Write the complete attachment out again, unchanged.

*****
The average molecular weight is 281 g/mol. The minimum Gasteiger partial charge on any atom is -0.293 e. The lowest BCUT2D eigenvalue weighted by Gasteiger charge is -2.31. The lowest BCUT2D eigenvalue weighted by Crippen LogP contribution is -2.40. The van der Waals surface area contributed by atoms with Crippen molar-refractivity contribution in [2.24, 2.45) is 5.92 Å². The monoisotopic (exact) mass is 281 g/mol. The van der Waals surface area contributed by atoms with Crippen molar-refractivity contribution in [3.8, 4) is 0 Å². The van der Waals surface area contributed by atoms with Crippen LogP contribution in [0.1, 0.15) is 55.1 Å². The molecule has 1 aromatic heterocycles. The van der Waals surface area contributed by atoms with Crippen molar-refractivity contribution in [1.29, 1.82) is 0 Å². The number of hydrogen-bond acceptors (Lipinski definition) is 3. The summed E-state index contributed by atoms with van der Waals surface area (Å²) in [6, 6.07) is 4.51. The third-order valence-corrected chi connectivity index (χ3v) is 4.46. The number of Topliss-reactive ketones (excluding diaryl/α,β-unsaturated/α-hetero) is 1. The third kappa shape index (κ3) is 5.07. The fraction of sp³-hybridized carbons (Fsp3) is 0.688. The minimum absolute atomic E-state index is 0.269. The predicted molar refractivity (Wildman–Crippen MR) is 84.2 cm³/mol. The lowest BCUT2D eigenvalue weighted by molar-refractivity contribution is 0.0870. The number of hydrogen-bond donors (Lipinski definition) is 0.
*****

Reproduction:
The average molecular weight is 281 g/mol. The minimum Gasteiger partial charge on any atom is -0.293 e. The lowest BCUT2D eigenvalue weighted by Gasteiger charge is -2.31. The lowest BCUT2D eigenvalue weighted by Crippen LogP contribution is -2.40. The van der Waals surface area contributed by atoms with Crippen molar-refractivity contribution in [2.24, 2.45) is 5.92 Å². The monoisotopic (exact) mass is 281 g/mol. The van der Waals surface area contributed by atoms with Crippen molar-refractivity contribution in [3.8, 4) is 0 Å². The van der Waals surface area contributed by atoms with Crippen LogP contribution in [0.1, 0.15) is 55.1 Å². The molecule has 1 aromatic heterocycles. The van der Waals surface area contributed by atoms with Crippen molar-refractivity contribution in [1.29, 1.82) is 0 Å². The number of hydrogen-bond acceptors (Lipinski definition) is 3. The summed E-state index contributed by atoms with van der Waals surface area (Å²) in [6, 6.07) is 4.51. The third-order valence-corrected chi connectivity index (χ3v) is 4.46. The number of Topliss-reactive ketones (excluding diaryl/α,β-unsaturated/α-hetero) is 1. The third kappa shape index (κ3) is 5.07. The fraction of sp³-hybridized carbons (Fsp3) is 0.688. The minimum absolute atomic E-state index is 0.269. The predicted molar refractivity (Wildman–Crippen MR) is 84.2 cm³/mol. The lowest BCUT2D eigenvalue weighted by molar-refractivity contribution is 0.0870. The number of hydrogen-bond donors (Lipinski definition) is 0.